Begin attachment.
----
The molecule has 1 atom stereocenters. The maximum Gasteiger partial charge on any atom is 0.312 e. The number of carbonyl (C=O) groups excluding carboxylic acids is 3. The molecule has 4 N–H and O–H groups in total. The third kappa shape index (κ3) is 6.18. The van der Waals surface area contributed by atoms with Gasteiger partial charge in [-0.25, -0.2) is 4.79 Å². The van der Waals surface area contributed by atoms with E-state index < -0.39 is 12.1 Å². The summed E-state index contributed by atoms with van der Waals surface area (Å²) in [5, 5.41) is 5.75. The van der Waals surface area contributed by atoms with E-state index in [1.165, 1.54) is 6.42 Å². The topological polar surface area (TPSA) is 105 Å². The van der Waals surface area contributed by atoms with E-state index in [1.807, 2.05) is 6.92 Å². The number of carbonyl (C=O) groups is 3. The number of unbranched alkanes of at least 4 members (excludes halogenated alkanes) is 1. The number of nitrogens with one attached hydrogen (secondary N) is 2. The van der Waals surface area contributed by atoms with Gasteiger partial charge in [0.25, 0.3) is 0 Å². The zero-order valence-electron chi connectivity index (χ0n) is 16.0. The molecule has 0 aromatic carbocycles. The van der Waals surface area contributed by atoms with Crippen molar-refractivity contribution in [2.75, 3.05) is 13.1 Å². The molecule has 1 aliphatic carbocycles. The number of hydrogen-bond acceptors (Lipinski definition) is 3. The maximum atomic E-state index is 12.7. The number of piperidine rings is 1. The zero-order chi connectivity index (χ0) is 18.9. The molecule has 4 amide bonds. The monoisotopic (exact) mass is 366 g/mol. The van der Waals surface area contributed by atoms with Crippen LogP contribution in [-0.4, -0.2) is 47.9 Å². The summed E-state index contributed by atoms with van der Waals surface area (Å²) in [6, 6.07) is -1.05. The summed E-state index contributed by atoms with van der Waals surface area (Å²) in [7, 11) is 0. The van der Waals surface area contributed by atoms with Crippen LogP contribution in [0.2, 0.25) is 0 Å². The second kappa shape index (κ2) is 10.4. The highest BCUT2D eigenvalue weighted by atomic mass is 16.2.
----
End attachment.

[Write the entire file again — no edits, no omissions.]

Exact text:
The molecule has 1 atom stereocenters. The maximum Gasteiger partial charge on any atom is 0.312 e. The number of carbonyl (C=O) groups excluding carboxylic acids is 3. The molecule has 4 N–H and O–H groups in total. The third kappa shape index (κ3) is 6.18. The van der Waals surface area contributed by atoms with Gasteiger partial charge in [-0.25, -0.2) is 4.79 Å². The van der Waals surface area contributed by atoms with E-state index < -0.39 is 12.1 Å². The summed E-state index contributed by atoms with van der Waals surface area (Å²) in [5, 5.41) is 5.75. The van der Waals surface area contributed by atoms with E-state index in [1.165, 1.54) is 6.42 Å². The topological polar surface area (TPSA) is 105 Å². The van der Waals surface area contributed by atoms with E-state index in [1.807, 2.05) is 6.92 Å². The number of carbonyl (C=O) groups is 3. The number of unbranched alkanes of at least 4 members (excludes halogenated alkanes) is 1. The number of nitrogens with one attached hydrogen (secondary N) is 2. The van der Waals surface area contributed by atoms with Gasteiger partial charge in [0.25, 0.3) is 0 Å². The zero-order valence-electron chi connectivity index (χ0n) is 16.0. The molecule has 0 aromatic carbocycles. The van der Waals surface area contributed by atoms with Crippen molar-refractivity contribution in [2.75, 3.05) is 13.1 Å². The molecule has 1 aliphatic carbocycles. The number of hydrogen-bond acceptors (Lipinski definition) is 3. The maximum atomic E-state index is 12.7. The number of piperidine rings is 1. The zero-order chi connectivity index (χ0) is 18.9. The molecule has 4 amide bonds. The monoisotopic (exact) mass is 366 g/mol. The van der Waals surface area contributed by atoms with Crippen LogP contribution in [-0.4, -0.2) is 47.9 Å². The summed E-state index contributed by atoms with van der Waals surface area (Å²) in [6, 6.07) is -1.05. The summed E-state index contributed by atoms with van der Waals surface area (Å²) in [7, 11) is 0. The van der Waals surface area contributed by atoms with Crippen LogP contribution in [0.2, 0.25) is 0 Å². The second kappa shape index (κ2) is 10.4. The highest BCUT2D eigenvalue weighted by atomic mass is 16.2.